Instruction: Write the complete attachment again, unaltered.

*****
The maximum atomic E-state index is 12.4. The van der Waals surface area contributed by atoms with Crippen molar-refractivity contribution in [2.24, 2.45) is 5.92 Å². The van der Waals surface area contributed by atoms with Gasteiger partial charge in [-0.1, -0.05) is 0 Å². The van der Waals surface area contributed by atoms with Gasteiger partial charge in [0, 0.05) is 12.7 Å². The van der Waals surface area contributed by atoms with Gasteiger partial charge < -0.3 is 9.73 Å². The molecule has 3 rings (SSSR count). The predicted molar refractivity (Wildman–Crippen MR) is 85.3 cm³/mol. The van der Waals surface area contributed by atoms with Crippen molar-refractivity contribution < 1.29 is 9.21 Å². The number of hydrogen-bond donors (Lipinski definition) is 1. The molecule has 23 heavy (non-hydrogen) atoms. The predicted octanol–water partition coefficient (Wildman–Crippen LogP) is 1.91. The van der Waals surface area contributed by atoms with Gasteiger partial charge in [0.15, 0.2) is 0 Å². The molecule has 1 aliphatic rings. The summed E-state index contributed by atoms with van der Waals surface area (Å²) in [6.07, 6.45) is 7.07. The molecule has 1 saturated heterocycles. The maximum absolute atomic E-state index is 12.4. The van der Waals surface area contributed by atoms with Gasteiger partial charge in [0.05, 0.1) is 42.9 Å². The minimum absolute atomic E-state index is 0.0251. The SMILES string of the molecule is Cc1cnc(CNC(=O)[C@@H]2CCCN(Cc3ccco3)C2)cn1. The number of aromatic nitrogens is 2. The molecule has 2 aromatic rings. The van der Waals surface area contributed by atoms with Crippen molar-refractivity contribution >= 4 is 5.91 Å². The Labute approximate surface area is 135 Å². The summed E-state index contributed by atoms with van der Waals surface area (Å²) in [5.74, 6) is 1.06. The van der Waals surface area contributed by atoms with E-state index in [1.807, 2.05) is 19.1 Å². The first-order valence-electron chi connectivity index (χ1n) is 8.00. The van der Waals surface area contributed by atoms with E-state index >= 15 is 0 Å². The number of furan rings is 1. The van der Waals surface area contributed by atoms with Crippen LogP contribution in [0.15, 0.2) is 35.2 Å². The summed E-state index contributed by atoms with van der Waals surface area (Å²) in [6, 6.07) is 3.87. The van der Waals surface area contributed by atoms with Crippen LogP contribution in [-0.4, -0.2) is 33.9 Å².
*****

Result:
The maximum atomic E-state index is 12.4. The van der Waals surface area contributed by atoms with Crippen molar-refractivity contribution in [2.24, 2.45) is 5.92 Å². The van der Waals surface area contributed by atoms with Gasteiger partial charge in [-0.1, -0.05) is 0 Å². The van der Waals surface area contributed by atoms with Gasteiger partial charge in [0, 0.05) is 12.7 Å². The van der Waals surface area contributed by atoms with Gasteiger partial charge < -0.3 is 9.73 Å². The molecule has 3 rings (SSSR count). The predicted molar refractivity (Wildman–Crippen MR) is 85.3 cm³/mol. The van der Waals surface area contributed by atoms with Crippen molar-refractivity contribution < 1.29 is 9.21 Å². The number of hydrogen-bond donors (Lipinski definition) is 1. The molecule has 23 heavy (non-hydrogen) atoms. The predicted octanol–water partition coefficient (Wildman–Crippen LogP) is 1.91. The van der Waals surface area contributed by atoms with Gasteiger partial charge in [0.15, 0.2) is 0 Å². The molecule has 1 aliphatic rings. The summed E-state index contributed by atoms with van der Waals surface area (Å²) in [6.07, 6.45) is 7.07. The molecule has 1 saturated heterocycles. The maximum absolute atomic E-state index is 12.4. The van der Waals surface area contributed by atoms with Gasteiger partial charge in [0.05, 0.1) is 42.9 Å². The minimum absolute atomic E-state index is 0.0251. The SMILES string of the molecule is Cc1cnc(CNC(=O)[C@@H]2CCCN(Cc3ccco3)C2)cn1. The number of aromatic nitrogens is 2. The molecule has 2 aromatic rings. The van der Waals surface area contributed by atoms with Crippen molar-refractivity contribution >= 4 is 5.91 Å². The Labute approximate surface area is 135 Å². The summed E-state index contributed by atoms with van der Waals surface area (Å²) in [5.74, 6) is 1.06. The van der Waals surface area contributed by atoms with E-state index in [1.807, 2.05) is 19.1 Å². The first-order valence-electron chi connectivity index (χ1n) is 8.00. The van der Waals surface area contributed by atoms with E-state index >= 15 is 0 Å². The number of furan rings is 1. The van der Waals surface area contributed by atoms with Crippen LogP contribution in [0.15, 0.2) is 35.2 Å². The summed E-state index contributed by atoms with van der Waals surface area (Å²) in [6, 6.07) is 3.87. The van der Waals surface area contributed by atoms with Crippen LogP contribution in [-0.4, -0.2) is 33.9 Å².